The authors note that the percentiles of reference ranges proposed will be a useful tool for assessing the degree of adequacy of FAs in pregnant women, in both individual monitoring of pregnancy, and population-based epidemiological studies. 

The study

A prospective study of pregnant women was conducted from T1 to T3 (12 ± 0.5 and 36 ± 0.4 gestational week, respectively). Participants were healthy pregnant women from the ECLIPSES study​ (n=479) - a randomised, triple-blind clinical trial of different doses of iron supplementation.

Medical, socioeconomic, educational level and lifestyle information were collected. Serum samples were collected at both T1 and T3 (n=476) and a total of 36 FAs were analysed. 

Medical, socioeconomic, educational level, and lifestyle information was collected on all participants. The Spanish diet quality index (SQDI) was estimated from nine food groups (protein foods, dairy foods, cereals, fruits, vegetables, oil, legumes, tubers, sweets). A score was obtained ranging from 0 points (low quality diet) to 18 points (high quality diet). 

Serum samples were collected in the first and third trimester in order to measure FA levels.

A total of 11 fatty acids were analysed in serum by gas chromatography mass spectrometry and were expressed as absolute (µmol/L) and relative (percentage of total FA) concentration units. Serum concentrations of SFAs, MUFAs, n-6 PUFAs, n-3 PUFAs, various FA ratios, and the EFA index were determined. The reference intervals (2.5/97.5 percentiles) in absolute values from T1 ranged from 1884.32 to 8802.81 µmol/L for SFAs, from 959.91 to 2979.46 µmol/L for MUFAs, from 2325.77 to 7735.74 µmol/L for n-6 PUFAs, and from 129.01 to 495.58 µmol/L for n-3 PUFAs. 

Serum FA profile changed from T1 to T3: Σtotal SFA, Σtotal MUFA and Σtotal n-6 PUFA increased during pregnancy, whereas essential FAs such AA and EPA decrease and DHA remains unchanged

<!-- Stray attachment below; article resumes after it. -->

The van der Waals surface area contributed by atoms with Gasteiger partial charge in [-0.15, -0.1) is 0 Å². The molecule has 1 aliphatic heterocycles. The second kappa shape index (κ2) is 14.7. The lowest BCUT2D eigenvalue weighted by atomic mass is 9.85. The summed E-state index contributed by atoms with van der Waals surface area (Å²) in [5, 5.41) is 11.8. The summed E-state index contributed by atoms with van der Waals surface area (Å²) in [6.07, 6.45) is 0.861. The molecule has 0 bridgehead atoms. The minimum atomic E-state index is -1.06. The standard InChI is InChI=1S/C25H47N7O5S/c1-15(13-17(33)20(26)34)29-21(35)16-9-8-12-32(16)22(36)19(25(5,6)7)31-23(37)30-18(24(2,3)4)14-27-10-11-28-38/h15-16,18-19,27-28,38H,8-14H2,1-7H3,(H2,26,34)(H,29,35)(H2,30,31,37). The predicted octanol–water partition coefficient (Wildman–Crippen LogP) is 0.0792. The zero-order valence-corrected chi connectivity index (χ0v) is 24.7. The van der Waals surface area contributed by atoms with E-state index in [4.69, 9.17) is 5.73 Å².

The women with obesity, sedentary lifestyle, lower educational level and those of non-Spanish ethnicity had higher levels of total SFA, total MUFA and AA, and lower levels of total n-3 PUFA and DHA. Factors such as obesity and sedentary lifestyle, could favour the presence of proinflammatory FAs such as AA.

The report states: "Overall, it is important to note that lifestyle, sociodemographic and genetic factors can affect normal FA reference intervals in pregnancy. Therefore, serum FA measure could be considered as an integration of dietary intake and individual biological response. Consequently, absolute percentiles of FAs for 95% of the population could assist the evaluation of FA status and the identification of women at risk of either under exposure (≤2.5% percentile) or over exposure (≥97.5% percentile) to an individual FA...

"Every region must provide their own reference ranges in accordance with the characteristics of their population. Further research is needed to identify the personal and environmental factors that contribute to a healthy diet during pregnancy."

Source: Nutrients

Martín-Grau, C.; Deulofeu, R.; Serrat Orus, N.; Arija, V.

"Trimester-Specific Reference Ranges for Saturated, Monounsaturated and Polyunsaturated Fatty Acids in Serum of Pregnant Women: A Cohort Study from the ECLIPSES Group"

https://doi.org/10.3390/nu13114037